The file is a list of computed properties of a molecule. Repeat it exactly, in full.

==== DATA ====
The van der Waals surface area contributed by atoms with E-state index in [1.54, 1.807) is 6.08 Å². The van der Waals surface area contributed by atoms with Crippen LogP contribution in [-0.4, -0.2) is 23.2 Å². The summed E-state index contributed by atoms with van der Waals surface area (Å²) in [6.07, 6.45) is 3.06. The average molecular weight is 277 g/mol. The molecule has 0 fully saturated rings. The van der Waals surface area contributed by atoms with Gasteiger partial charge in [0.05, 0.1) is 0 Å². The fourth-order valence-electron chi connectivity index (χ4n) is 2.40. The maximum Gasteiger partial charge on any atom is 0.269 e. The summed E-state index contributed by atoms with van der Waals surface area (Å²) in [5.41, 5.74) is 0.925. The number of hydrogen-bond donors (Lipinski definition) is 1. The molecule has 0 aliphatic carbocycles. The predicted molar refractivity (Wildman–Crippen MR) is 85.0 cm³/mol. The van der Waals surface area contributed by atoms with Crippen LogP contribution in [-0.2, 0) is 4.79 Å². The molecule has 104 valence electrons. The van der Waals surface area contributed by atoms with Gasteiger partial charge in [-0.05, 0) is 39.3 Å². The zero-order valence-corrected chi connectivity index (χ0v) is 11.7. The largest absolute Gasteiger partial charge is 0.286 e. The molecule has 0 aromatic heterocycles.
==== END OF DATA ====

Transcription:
The van der Waals surface area contributed by atoms with E-state index in [1.54, 1.807) is 6.08 Å². The van der Waals surface area contributed by atoms with Crippen LogP contribution in [-0.4, -0.2) is 23.2 Å². The summed E-state index contributed by atoms with van der Waals surface area (Å²) in [6.07, 6.45) is 3.06. The average molecular weight is 277 g/mol. The molecule has 0 fully saturated rings. The van der Waals surface area contributed by atoms with Gasteiger partial charge in [0.05, 0.1) is 0 Å². The fourth-order valence-electron chi connectivity index (χ4n) is 2.40. The maximum Gasteiger partial charge on any atom is 0.269 e. The summed E-state index contributed by atoms with van der Waals surface area (Å²) in [5.41, 5.74) is 0.925. The number of hydrogen-bond donors (Lipinski definition) is 1. The molecule has 0 aliphatic carbocycles. The predicted molar refractivity (Wildman–Crippen MR) is 85.0 cm³/mol. The van der Waals surface area contributed by atoms with Crippen LogP contribution in [-0.2, 0) is 4.79 Å². The molecule has 104 valence electrons. The van der Waals surface area contributed by atoms with Gasteiger partial charge in [-0.05, 0) is 39.3 Å². The zero-order valence-corrected chi connectivity index (χ0v) is 11.7. The largest absolute Gasteiger partial charge is 0.286 e. The molecule has 0 aromatic heterocycles.